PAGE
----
Japanese knotweed
30 January 2021

Getting to the roots of Japanese knotweed

Gardeners across the UK recoil in horror at the mere mention of Japanese knotweed, but for those readers unfamiliar with this botanical beast, suffice to say that it is one of the most pervasive invasive species in Britain. Having arrived here with no natural competitors, Japanese knotweed can grow more than a metre per month, rapidly outcompeting local flora. “Weed” seems like a misnomer for this monster, which can push through tarmac, concrete and drains. It is often found beside rivers, where it erodes the banks and increases the risk of flooding. Understandably, it is against the law to plant Japanese knotweed in the wild.

A botanical burden

Japanese knotweed could cost your charity or business more than a few split pavement slabs. If left untreated, it could damage your buildings, leading to hefty repair bills, or damage neighbouring properties, which could lead to legal action against you if the root of the problem is on your organisation’s land. And if you fail to take reasonable action, you could be fined several thousand pounds. 

Identifying the intruder

So, how do you spot these green space invaders? Fortunately, Japanese knotweed has several distinguishing features. Zig-zagging, reddish stems connect lush green shield shaped leaves, which are typically around 12cm long, with a flat edge where they join the stem. The foliage grows from thicker, bamboo-like, purple speckled stems, and the roots are covered in tiny white shoots and are bright orange inside.

Stemming the spread

If you find this pesky plant on your land, you must prevent it wandering into the wild. This will require aggressive action, and you may prefer to employ professionals. If you notice Japanese knotweed in a neighbour’s garden, chat to them directly before contacting the council, as they may be dealing with it already.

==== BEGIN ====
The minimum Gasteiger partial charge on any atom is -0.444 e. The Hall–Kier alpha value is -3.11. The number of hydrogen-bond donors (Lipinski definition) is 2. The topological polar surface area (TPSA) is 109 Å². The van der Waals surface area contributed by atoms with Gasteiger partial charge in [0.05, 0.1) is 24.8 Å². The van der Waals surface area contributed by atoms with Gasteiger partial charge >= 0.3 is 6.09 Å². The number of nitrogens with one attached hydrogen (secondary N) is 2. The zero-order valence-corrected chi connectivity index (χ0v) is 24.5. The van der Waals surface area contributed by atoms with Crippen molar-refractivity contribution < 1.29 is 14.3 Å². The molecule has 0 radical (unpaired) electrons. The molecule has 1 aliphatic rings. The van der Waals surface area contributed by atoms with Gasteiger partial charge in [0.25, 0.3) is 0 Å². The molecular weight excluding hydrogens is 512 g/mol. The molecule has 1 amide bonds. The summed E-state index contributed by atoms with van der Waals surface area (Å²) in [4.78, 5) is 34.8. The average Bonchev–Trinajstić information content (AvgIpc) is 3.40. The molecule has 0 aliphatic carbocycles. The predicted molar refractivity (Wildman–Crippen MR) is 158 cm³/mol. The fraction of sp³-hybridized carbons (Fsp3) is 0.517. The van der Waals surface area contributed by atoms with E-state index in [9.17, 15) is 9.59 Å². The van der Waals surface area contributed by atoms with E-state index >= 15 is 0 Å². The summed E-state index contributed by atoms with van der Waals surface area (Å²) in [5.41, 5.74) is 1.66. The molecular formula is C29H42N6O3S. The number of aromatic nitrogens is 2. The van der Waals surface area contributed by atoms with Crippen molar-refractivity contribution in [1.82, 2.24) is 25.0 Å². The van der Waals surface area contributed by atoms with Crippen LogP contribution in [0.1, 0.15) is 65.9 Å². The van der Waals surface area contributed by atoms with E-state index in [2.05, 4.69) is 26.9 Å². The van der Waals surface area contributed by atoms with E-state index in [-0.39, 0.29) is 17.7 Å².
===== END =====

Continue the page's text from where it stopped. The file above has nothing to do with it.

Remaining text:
Here are a few termination techniques:

  • Shift it – dig up and dispose of the weed at a specialist waste site. Check they have a permit for invasive plants, and tell them what you are bringing so they can prepare. Spray down your vehicle afterwards and check for any plant remains left behind.
  • Spray it – use approved herbicides only, follow hazardous substance health and safety advice, and re-spray regularly. It can take three years of treatment before deep roots become dormant.
  • Bury it – if you can dig a hole five metres deep (no easy feat!), you can bury Japanese knotweed on site, providing all remains are wrapped in an impenetrable membrane.
  • Burn it – as a business, you must tell the Environment Agency and your local council before you burn Japanese knotweed. Any surviving remains must be buried or removed as mentioned above.
  • Bring in the experts – ensure your chosen specialist belongs to a certified trade body such as the INNSA or Property Care Association

Prevention is the best protection

Unfortunately, many buildings insurance policies don’t cover damage to your own property by Japanese knotweed. Given the risks, it’s best to remove it immediately. You’ll have to cover the treatment costs, but these should still be cheaper than property repairs.

Your neighbours and your liability

If the weed breaches your borders and a neighbour wants to claim for damages, this would come under Public Liability Insurance and the neighbour must prove that your organisation has been negligent. The mere existence of Japanese knotweed does not automatically imply negligence, but if you were aware of it, you must prove that you’ve taken appropriate action. 

If your Scout group is approached by a third-party with a claim, contact Unity and we’ll process it for you.  

Other organisations or people should contact their building insurance provider for assistance.

To find out more about building insurance and third-party liabilities, give our team a call on 0345 040 7702.